Ideally this works in multisimm, turn on the circuit, draw 2 amps and providing the force we need. Then at some point send out a low signal from the digital logic to the bottom of the circuit and "turn" that part of the circuit, which would give us a smaller force from the electromagnets.

The main problem I am having at this point is, finding transistors that will handle two amps +, and I am wondering if this is even an efficient way to mimic a mechanical switch. I am no expert, which is apparent in my lack of skill to find a transistor to do this, much less one that hasn't been discontinued. So any ideas would be great and thanks for the help.
 

Roff

Well-Known Member
Why didn't you just post the problem in the first place? I sure went down the garden path.
Do you need to be able to turn all the current off with a logic level also?
If not, it only requires one switch. Can the switch(es) be in the ground leg of the electromagnets?
When you limit the current to 2 amps, you are going to have to dissipate 8 watts someplace unless you use a switching regulator. Does this make any difference to you?
Answer these questions and I will help if I can.
 

Contrivers

New Member
Sorry it took so long for me to reply.

Yes, we need to be able to turn all the current off with logic level.

No, we cant use the ground leg of the electromagnet.

We are not to worried with having to dissapte the 8 watts.
 

Roff

Well-Known Member
Sorry I'm such a cranky old fart.
The schematic below just uses a resistor to limit the current. You can work out the logic for full drive, reduced drive, and off.
Here's the datasheet for the MOSFETs. Mouser has them for $2.30 each. They are overkill, but you shouldn't have to heatsink them, as the one drawing 3 amps should dissipate less than 150mw. If you pick different ones, remember that the power dissipation will be I^2*Rds. So, lets say you pick one with Rds=0.2 ohms. The transistor will dissipate 1.8 watts, and will have a voltage drop of (0.2 ohms * 3 amps)=0.6 volts.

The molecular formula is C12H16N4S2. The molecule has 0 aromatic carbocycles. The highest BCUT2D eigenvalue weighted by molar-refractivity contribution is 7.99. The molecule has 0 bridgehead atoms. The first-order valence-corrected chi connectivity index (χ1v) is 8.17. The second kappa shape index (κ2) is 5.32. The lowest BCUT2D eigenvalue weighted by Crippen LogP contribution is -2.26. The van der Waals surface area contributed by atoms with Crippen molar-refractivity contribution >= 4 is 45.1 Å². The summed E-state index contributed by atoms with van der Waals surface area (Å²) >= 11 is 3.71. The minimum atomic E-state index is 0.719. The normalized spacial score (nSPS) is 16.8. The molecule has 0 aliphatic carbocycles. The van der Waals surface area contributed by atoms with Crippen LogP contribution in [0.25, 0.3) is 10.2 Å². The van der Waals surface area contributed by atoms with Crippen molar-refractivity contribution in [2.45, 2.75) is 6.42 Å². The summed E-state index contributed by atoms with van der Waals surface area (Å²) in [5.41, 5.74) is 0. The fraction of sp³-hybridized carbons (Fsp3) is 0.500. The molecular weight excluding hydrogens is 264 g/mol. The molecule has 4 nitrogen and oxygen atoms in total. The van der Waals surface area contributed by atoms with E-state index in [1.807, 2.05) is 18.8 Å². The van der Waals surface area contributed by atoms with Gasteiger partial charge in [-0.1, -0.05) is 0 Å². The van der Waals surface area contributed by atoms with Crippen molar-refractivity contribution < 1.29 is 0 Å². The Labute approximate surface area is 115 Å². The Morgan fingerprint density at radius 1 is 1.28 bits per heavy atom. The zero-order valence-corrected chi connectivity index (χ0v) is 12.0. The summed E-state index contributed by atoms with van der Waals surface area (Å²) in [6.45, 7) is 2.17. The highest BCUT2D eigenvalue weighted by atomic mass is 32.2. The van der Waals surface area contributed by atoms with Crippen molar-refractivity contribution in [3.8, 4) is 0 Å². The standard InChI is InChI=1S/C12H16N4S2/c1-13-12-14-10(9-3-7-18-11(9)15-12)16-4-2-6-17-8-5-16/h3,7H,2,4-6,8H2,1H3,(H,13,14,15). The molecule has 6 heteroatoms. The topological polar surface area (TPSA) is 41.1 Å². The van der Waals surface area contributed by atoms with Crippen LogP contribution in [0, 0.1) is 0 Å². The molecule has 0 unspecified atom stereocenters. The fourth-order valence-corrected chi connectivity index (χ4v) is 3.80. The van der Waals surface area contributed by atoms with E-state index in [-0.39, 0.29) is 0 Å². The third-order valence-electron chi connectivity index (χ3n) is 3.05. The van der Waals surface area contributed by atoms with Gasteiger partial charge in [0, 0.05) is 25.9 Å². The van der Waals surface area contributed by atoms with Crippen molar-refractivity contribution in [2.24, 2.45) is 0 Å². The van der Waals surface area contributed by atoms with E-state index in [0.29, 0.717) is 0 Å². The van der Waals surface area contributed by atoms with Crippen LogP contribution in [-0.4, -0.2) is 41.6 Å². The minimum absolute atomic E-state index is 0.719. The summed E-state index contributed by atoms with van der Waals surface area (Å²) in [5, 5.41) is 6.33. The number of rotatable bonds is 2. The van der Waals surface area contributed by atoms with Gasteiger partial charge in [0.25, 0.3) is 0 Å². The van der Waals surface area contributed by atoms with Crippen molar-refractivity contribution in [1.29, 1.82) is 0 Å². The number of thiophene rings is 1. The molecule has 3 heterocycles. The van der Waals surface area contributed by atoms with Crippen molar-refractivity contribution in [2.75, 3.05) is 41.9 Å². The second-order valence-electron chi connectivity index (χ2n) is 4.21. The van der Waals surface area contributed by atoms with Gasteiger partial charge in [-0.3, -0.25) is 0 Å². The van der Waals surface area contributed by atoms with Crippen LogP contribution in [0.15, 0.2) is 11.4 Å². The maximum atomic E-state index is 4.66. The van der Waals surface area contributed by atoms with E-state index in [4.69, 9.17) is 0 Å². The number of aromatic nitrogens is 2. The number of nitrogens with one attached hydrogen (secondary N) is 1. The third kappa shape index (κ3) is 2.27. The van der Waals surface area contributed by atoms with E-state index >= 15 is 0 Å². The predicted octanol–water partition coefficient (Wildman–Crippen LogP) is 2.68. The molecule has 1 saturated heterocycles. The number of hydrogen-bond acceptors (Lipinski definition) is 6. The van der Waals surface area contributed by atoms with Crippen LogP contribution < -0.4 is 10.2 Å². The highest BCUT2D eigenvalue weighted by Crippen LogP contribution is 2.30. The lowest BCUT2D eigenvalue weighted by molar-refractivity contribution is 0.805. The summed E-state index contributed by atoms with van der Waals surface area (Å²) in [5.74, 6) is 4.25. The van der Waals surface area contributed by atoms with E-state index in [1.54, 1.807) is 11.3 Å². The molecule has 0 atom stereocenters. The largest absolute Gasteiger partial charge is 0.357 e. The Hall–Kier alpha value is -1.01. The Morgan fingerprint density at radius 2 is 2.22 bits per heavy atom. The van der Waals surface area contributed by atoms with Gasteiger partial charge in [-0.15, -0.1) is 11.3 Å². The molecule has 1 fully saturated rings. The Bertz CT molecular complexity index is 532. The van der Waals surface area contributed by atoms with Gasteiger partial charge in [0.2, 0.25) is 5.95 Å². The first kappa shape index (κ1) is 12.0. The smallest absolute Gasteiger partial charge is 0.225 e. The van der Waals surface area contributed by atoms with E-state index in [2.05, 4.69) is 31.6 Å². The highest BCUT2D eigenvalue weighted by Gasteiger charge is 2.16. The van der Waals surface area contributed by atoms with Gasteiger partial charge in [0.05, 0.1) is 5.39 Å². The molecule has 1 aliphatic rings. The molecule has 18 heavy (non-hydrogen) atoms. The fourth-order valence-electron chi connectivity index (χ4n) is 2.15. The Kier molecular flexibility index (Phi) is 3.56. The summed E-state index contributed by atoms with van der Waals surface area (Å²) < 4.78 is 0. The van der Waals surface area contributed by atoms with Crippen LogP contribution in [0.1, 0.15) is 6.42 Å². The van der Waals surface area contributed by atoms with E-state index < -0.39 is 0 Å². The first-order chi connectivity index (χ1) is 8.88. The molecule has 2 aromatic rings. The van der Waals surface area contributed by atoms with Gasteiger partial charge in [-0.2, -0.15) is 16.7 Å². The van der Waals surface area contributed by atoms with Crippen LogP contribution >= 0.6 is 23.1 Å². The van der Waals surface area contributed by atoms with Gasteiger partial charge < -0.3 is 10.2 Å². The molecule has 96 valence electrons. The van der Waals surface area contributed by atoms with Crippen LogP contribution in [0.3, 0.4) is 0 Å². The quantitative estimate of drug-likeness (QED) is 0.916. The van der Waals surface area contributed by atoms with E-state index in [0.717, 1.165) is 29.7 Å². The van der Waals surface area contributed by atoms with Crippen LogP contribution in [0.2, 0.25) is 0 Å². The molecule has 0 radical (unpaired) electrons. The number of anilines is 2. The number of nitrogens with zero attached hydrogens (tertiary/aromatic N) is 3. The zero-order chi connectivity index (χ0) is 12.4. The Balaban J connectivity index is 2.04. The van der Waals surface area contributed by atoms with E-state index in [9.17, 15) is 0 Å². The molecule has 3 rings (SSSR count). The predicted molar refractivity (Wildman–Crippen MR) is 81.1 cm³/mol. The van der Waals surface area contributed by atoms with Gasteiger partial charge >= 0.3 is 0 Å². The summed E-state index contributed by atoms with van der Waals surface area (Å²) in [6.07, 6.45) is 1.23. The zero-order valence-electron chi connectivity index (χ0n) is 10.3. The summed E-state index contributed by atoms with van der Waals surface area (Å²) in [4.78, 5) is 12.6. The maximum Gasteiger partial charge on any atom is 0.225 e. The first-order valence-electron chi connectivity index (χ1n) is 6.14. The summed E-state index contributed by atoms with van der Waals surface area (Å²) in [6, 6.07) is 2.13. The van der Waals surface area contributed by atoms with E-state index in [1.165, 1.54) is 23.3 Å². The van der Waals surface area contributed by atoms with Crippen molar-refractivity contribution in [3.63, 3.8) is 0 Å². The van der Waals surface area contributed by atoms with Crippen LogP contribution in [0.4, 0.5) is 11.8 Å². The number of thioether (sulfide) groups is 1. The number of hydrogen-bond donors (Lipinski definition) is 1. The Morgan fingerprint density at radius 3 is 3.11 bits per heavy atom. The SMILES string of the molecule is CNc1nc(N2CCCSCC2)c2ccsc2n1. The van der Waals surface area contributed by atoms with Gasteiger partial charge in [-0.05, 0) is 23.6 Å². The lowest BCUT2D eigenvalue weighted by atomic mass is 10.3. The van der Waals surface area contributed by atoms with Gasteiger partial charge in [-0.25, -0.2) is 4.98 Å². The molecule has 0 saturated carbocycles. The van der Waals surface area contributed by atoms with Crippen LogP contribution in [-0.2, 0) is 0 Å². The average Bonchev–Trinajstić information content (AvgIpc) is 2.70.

I'm sorry if I spoiled the learning experience of letting you do your own design. That would be better for you. You could use PNP switches, but, as I said earlier, you can't rely on beta to limit current. It changes from device to device, and it changes with temperature, and remember that the part that is wasting 4 volts is dissipating 8 watts. If that were one of your PNPs, it would get hot and be very unpredictable.
If you want to use saturating PNPs with resistor current limiting (as below), or a stable PNP current source, I could help you with that too. Just remember that a PNP drawing 3 amps is going to require a significant amount of base current, which is going to have to be supplied by an NPN, which needs to saturate. You might wind up needing more base drive for your NPNs than your logic gates can supply. The MOSFETs below won't switch very fast, but they require no steady-state gate current, which makes them very attractive for slow applications like this.

Edit:
I added flyback protection diodes to the electromagnets. If they are physically very close to each other, you may only need one diode.